Child support is a payment obligation created by Illinois Statutory law and enforced by the court and the Illinois Attorney General’s office.  It is normally paid by a non-custodial parent – a parent who the child does not live with or, who spends less time with the child than the other parent – to the custodial parent, for the benefit of the child.

When  an Illinois court or administrative agency figures child support they first start with a percentage of net income for the number of children listed in the statute. These are the percentages:

Number of Children Percent of Supporting Party's
Net Income
1 20%
2 28%
3 32%
4 40%
5 45%
6 or more 50%

Net income is defined as the total of all income from all sources, minus certain specially listed deductions. There are special times when a court may justify deviating from the guidelines but, when a court is asked to modify a current child support order, it will start with the guidelines.

Normally, a judge will review the evidence presented to the court in order to translate the percentage into a fixed amount to be paid each pay period.  For example, a non-custodial parent with two children who takes home $500 per week – as shown by their paystubs, W-2’s or 1099’s,  and tax returns – could be ordered to pay $140 per week in child support.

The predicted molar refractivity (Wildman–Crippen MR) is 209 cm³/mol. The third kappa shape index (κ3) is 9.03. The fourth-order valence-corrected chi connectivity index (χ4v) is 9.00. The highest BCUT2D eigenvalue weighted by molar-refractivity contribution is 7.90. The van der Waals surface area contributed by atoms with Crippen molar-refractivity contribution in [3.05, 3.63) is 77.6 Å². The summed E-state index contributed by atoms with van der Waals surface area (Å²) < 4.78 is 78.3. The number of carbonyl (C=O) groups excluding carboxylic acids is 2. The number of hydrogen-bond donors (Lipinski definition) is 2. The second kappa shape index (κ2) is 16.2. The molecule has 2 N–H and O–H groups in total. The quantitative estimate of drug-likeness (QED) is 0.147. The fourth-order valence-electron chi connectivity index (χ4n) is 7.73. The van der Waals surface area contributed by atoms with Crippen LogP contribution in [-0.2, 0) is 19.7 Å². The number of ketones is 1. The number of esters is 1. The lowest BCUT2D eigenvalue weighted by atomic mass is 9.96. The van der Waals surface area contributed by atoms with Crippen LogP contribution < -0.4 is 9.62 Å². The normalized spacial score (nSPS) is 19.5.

Often times support orders are entered and enforced through the State Disbursement Unit.  This requires an employer to withdraw the payment from a worker’s check and send it to the SDU.  If the Employer fails to follow an order they could be penalized.

Many factors can affect the amount and method of child support payments. And, tax credit allocations for the children are frequently considered by the court.

As with other areas of the law, it pays to have an attorney to give you sound legal advice.  Contact us today to set up a consultation to discuss your child support situation!

CategoryFamily Law

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